On our first morning, we set off to explore the Chatuchak Weekend Market. The goods available to purchase range from misspelled sports jerseys to carved wooden furniture to sharpei puppies. The market is enormous and labyrinthine but it was fascinating to visit, especially the pet section.
The Siam Square neighbourhood of Bangkok features narrow arcades and streets of fashion boutiques. I didn't have much luck buying clothes here on account of my average Western physique, but I enjoyed looking around anyway. There are also three or four large shopping complexes, including the Siam Centre and Siam Discovery. What a delight it was to find a branch of Japanese all-purpose store LOFT on the 3rd floor of Siam Discovery! I was so happy to be able to introduce Antoaneta to the joy that is LOFT.
The shopping in Phnom Penh was surprisingly awesome. I wasn't expecting to find such stylish designs, many made by hand with handspun fabrics. Several stores are clustered on 240 Street, east of Nordom Boulevard. Jasmine is the most beautiful of the upscale boutiques. I could easily have spent my entire travel budget on floaty silk and organza. In the end, I bought a pin-tucked silk Nehru blouse in a warm peachy colour. It was made to my measurements for no extra charge.
Kashaya Silk is just down 240 Street at number 55. I bought a stunning emerald green and charcoal black raw silk wrap there, among other things. I have yet to have an occasion to wear it out but I keep it draped on my couch just so I can admire it every day.
I had heard about Ambre before I even got to Phnom Pehn: Romyda Keth designs dresses for the Cambodian royal family. The fine old restored colonial mansion store makes for a distinct landmark on garbage-strewn 178 Street. Antoaneta and I each bought gowns which were hand-tailored for us on site. We sat on the sun-drenched balcony sipping citron pressé while the army of seamstresses worked. Yeah, Cambodia is like that.
Here I am in the dress. I was so paranoid about losing it if my luggage went missing that I had this voluminous thing in my carry-on for six flights. I think it was worth the hassle.
In Siem Reap, there are branches of several of the finer Phnom Penh shops. The Foreign Correspondents Club Angkor has a row of tasteful little stores, including another Jasmine Boutique. The Artisans d'Angkor shop by the main entrance of Angkor Wat has beautiful silk scarves and carved goods but they cost more than I could afford. Otherwise, there's no shortage of tourist tat to be found in the markets and in the souvenir supermarkets that cater to bus tours. I was able to get a couple of traditional gauzy blouses for $4 each at the central market, as well as some raw silk scarves for gifts. The market sellers are extremely aggressive. I'm very happy to buy from a market stall instead of from a hotel store but the unbearable pushiness put me off casual browsing. If I had been left alone to shop in peace at a single market stall, they would have turned a good profit off me. I'm just not up to the exhausting intensity of Southeast Asian-style market shopping.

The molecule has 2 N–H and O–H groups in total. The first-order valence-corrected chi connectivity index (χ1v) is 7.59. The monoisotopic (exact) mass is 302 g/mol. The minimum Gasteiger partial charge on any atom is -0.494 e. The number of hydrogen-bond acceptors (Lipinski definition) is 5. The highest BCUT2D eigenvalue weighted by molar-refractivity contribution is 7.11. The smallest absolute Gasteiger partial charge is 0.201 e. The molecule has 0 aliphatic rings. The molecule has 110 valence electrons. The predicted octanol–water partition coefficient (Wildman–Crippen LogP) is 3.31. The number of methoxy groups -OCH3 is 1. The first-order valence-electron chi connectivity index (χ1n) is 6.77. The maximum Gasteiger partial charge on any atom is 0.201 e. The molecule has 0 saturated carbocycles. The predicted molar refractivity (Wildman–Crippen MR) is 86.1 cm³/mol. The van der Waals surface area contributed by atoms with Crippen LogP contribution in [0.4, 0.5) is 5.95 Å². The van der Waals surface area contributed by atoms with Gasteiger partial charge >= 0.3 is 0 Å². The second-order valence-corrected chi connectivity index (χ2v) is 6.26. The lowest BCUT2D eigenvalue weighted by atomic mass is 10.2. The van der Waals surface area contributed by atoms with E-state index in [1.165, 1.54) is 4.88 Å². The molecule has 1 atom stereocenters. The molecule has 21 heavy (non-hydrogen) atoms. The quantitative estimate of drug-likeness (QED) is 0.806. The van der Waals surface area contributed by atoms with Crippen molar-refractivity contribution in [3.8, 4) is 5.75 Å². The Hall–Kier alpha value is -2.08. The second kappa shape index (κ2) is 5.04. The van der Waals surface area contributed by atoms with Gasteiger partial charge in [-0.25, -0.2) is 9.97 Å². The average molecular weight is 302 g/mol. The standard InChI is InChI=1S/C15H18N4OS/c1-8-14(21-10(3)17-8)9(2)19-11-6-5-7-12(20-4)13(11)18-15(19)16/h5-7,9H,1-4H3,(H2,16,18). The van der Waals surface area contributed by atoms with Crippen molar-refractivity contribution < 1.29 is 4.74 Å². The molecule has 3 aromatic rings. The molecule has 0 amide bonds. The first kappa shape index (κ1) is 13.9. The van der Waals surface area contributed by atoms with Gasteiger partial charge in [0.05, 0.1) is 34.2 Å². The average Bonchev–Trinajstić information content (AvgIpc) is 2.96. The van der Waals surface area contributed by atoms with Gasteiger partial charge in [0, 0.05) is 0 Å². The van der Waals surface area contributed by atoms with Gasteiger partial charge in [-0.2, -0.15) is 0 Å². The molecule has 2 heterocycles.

Honestly, I found central Hanoi to be overwhelmingly touristy and I was bored of shopping at that point so have little to report. I did have a rubber stamp made for me on a street corner and I got an ao dai, which I love. I also picked up some gifts bearing colourful nationalistic logos from the funky Propaganda Art Shop on the 2nd floor of 8 Nha Chung, Hoan Kiem District.
In Ho Chi Minh City, I went to the two big markets (Ben Thanh and Binh Tay) but again, I was turned off from buying much by the brazen shop-keepers. At Binh Tay Market, I even had women grabbing my arms, digging their nails deep into my bare skin in an effort to drag me towards their merchandise. That's just not cool. As much as I love buying unusual items in foreign countries, I don't think I'll ever be one for bargaining and haggling.
There are other options, however. The endless posh shopfronts of Dong Khoi Street display silk shirts and dresses that are anything but tourist trash. There's also plenty of tasteful ceramic and lacquer tableware (cheap-o versions of the same are at the markets and the junky souvenir stores). I particularly liked the Chi Chi Group of five little boutiques scattered through District 1. The shop assistants at these places were really welcoming and helpful. At Du Du' (78 Dong Khoi Street), there are modern-cut fashion items made from traditionally pattered fabrics. Bon Mua Hoa at 78 Mac Thi Buoi Street sells hand-embroidered clothes and housewares. I bought an earthy brown blouse with bold black needlework around the square neckline. It's a unique piece of clothing so people ask me about it whenever I wear it. This gives me a chance to tell them about my trip and I get to relive it for a moment. Really, this is the true motivation for my travel shopping sprees.